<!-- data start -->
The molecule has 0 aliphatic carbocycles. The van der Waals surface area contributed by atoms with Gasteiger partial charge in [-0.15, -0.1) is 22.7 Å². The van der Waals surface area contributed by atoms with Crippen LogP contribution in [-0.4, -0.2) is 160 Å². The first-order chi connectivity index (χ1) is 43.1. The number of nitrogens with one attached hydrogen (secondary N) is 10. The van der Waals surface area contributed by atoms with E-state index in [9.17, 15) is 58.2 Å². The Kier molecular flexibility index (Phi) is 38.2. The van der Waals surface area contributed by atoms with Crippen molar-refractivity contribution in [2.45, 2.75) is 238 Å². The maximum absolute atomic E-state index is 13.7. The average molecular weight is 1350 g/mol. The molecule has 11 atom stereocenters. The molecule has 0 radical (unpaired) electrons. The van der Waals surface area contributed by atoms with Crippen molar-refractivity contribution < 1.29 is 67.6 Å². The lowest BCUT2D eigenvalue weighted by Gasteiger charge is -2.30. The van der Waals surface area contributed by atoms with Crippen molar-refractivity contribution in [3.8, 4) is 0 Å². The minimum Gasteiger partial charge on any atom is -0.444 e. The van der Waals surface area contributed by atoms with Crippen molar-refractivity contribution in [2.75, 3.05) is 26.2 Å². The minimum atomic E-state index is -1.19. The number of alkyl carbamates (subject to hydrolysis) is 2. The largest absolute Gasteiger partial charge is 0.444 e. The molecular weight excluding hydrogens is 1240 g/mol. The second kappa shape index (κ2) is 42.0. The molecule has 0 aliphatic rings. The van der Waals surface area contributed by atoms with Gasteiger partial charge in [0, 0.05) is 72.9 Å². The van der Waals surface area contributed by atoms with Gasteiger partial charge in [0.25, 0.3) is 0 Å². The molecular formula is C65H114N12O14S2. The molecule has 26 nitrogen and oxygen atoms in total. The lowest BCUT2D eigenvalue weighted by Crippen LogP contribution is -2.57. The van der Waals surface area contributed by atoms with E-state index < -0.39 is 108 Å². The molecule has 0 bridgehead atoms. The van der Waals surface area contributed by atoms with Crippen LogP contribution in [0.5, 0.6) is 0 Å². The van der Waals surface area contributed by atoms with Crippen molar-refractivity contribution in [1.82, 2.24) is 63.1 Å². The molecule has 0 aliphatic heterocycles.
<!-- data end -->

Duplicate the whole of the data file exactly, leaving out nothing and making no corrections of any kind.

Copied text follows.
The molecule has 0 aliphatic carbocycles. The van der Waals surface area contributed by atoms with Gasteiger partial charge in [-0.15, -0.1) is 22.7 Å². The van der Waals surface area contributed by atoms with Crippen LogP contribution in [-0.4, -0.2) is 160 Å². The first-order chi connectivity index (χ1) is 43.1. The number of nitrogens with one attached hydrogen (secondary N) is 10. The van der Waals surface area contributed by atoms with E-state index in [9.17, 15) is 58.2 Å². The Kier molecular flexibility index (Phi) is 38.2. The van der Waals surface area contributed by atoms with Crippen molar-refractivity contribution in [2.45, 2.75) is 238 Å². The maximum absolute atomic E-state index is 13.7. The average molecular weight is 1350 g/mol. The molecule has 11 atom stereocenters. The molecule has 0 radical (unpaired) electrons. The van der Waals surface area contributed by atoms with Crippen molar-refractivity contribution < 1.29 is 67.6 Å². The lowest BCUT2D eigenvalue weighted by Gasteiger charge is -2.30. The van der Waals surface area contributed by atoms with Crippen molar-refractivity contribution in [3.8, 4) is 0 Å². The minimum Gasteiger partial charge on any atom is -0.444 e. The van der Waals surface area contributed by atoms with Crippen molar-refractivity contribution in [2.75, 3.05) is 26.2 Å². The minimum atomic E-state index is -1.19. The number of alkyl carbamates (subject to hydrolysis) is 2. The largest absolute Gasteiger partial charge is 0.444 e. The molecular weight excluding hydrogens is 1240 g/mol. The second kappa shape index (κ2) is 42.0. The molecule has 0 aliphatic rings. The van der Waals surface area contributed by atoms with Gasteiger partial charge in [0, 0.05) is 72.9 Å². The van der Waals surface area contributed by atoms with Gasteiger partial charge in [0.25, 0.3) is 0 Å². The molecular formula is C65H114N12O14S2. The molecule has 26 nitrogen and oxygen atoms in total. The lowest BCUT2D eigenvalue weighted by Crippen LogP contribution is -2.57. The van der Waals surface area contributed by atoms with E-state index < -0.39 is 108 Å². The molecule has 0 bridgehead atoms. The van der Waals surface area contributed by atoms with Crippen LogP contribution in [0.5, 0.6) is 0 Å². The van der Waals surface area contributed by atoms with Crippen molar-refractivity contribution in [1.82, 2.24) is 63.1 Å². The molecule has 0 aliphatic heterocycles.